Booking.com kicks off first-ever Canadian push
The hotel-booking website is adapting its TV buy each week based on online traffic spikes following commercial broadcasts.
Booking.com will launch its first-ever traditional marketing push within the Canadian market on Wednesday with media by Wieden + Kennedy New York and creative from Wieden + Kennedy Amsterdam.
Starting next week, the online travel booking site will start rolling out a number of spots, including three that are already in market in the United States, says Canadian-born expat Darren Huston, CEO, Booking.com. The creative is focused specifically on that feeling of euphoria when, after hectic travel, a hotel room meets all a traveller’s expectations, he says.
“We tested it quite extensively with Canadians,” he says. “And they’re even more attracted to the humour [than Americans, where some of the commercials have been on air for about a year]. They also see themselves in the characters, and that’s very important too.”
The commercials target a wide-swath of the population, he says. Within the Canadian market, there’s an even gender split among Booking.com users and the site attracts everyone from the high-powered business executive to the thrifty college student.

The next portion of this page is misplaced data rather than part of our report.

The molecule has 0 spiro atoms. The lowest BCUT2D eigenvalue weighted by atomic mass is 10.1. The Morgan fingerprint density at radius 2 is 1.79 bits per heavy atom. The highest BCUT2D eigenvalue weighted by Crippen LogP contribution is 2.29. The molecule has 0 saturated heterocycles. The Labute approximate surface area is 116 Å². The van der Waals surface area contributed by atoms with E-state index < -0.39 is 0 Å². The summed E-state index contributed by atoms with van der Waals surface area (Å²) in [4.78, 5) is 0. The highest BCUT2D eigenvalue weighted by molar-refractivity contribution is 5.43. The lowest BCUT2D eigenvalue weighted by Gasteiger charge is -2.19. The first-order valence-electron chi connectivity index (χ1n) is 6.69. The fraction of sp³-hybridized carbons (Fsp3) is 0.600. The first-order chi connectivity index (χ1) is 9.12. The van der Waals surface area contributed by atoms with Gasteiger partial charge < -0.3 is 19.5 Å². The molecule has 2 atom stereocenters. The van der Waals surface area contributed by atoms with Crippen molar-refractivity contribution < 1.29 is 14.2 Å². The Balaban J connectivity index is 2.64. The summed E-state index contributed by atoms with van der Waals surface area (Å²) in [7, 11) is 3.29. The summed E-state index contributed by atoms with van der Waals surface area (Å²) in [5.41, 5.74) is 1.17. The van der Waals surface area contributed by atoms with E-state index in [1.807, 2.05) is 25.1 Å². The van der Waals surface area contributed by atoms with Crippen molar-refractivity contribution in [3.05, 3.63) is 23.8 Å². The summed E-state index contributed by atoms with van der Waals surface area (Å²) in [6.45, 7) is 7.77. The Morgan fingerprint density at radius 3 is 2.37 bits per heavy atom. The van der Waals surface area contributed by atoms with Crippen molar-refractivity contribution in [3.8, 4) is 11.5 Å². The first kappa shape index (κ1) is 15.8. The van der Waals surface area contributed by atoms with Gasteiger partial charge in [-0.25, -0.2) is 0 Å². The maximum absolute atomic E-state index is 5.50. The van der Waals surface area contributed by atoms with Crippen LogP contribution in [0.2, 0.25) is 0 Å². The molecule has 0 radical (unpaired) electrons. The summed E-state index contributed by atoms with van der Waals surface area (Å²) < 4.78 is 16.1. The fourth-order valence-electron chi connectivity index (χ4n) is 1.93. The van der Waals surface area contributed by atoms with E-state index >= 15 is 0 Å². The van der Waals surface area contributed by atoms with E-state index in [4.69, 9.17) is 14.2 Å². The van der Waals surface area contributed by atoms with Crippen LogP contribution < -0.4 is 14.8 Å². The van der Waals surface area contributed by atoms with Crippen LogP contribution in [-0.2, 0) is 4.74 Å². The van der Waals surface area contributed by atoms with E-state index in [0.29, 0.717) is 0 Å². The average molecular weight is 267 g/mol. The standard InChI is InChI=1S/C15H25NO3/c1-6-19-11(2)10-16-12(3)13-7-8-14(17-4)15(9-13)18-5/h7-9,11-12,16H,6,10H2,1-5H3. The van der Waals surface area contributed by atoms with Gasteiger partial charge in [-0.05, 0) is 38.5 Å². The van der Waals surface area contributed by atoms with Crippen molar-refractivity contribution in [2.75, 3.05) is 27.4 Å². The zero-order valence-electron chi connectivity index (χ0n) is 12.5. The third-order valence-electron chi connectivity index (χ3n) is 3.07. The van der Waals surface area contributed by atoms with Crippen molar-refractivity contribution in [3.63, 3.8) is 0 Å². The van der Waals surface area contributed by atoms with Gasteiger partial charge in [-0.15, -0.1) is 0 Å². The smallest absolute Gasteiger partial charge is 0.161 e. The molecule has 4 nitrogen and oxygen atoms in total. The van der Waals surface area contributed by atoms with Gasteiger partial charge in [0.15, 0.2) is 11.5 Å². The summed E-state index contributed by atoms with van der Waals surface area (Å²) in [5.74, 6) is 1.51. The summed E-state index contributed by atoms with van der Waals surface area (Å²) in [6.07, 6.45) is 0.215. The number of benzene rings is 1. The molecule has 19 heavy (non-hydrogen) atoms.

To reach the wide-ranging audience, the site and the media buyer will test different types of creative across different media channels and will change up the media buy on a weekly basis based on which spots generate the most direct traffic to the website. For example, a business-oriented spot, might start on an after-work business affairs show, but based on site visits, might change to air during a sports broadcast, Huston says.
The campaign will live primarily on TV, with no out-of-home or print support, and is focused on building brand awareness for the popular website, he says. Though many people are directed to the website through third-party sites (such as Trip Advisor), the brand wanted to build its top-of-mind awareness.
“We’re a word-of-mouth brand, built through direct-response and search marketing,” he says. “We have a very high stickiness to our product. People who use it, use it religiously. And the ads are a way to catalyze that conversation. We want to become synonymous with booking accommodations.”
Though smaller than some other markets in which Booking.com operates, Huston says the Canadian market is important for the brand, because we’re particularly engaged in online deal hunting. Canadians, he says, are most likely to sort through the hotel selection via user-ratings (the site invites people who’ve booked to rank their experience at particular hotels, which is then aggregated into an overall score), as well as most likely to write reviews for their bookings. He adds that Canadians are more likely than citizens of any other country to leave a positive review of their experience, though he says that might be because of their extensive research beforehand, rather than the stereotype that Canadians are polite.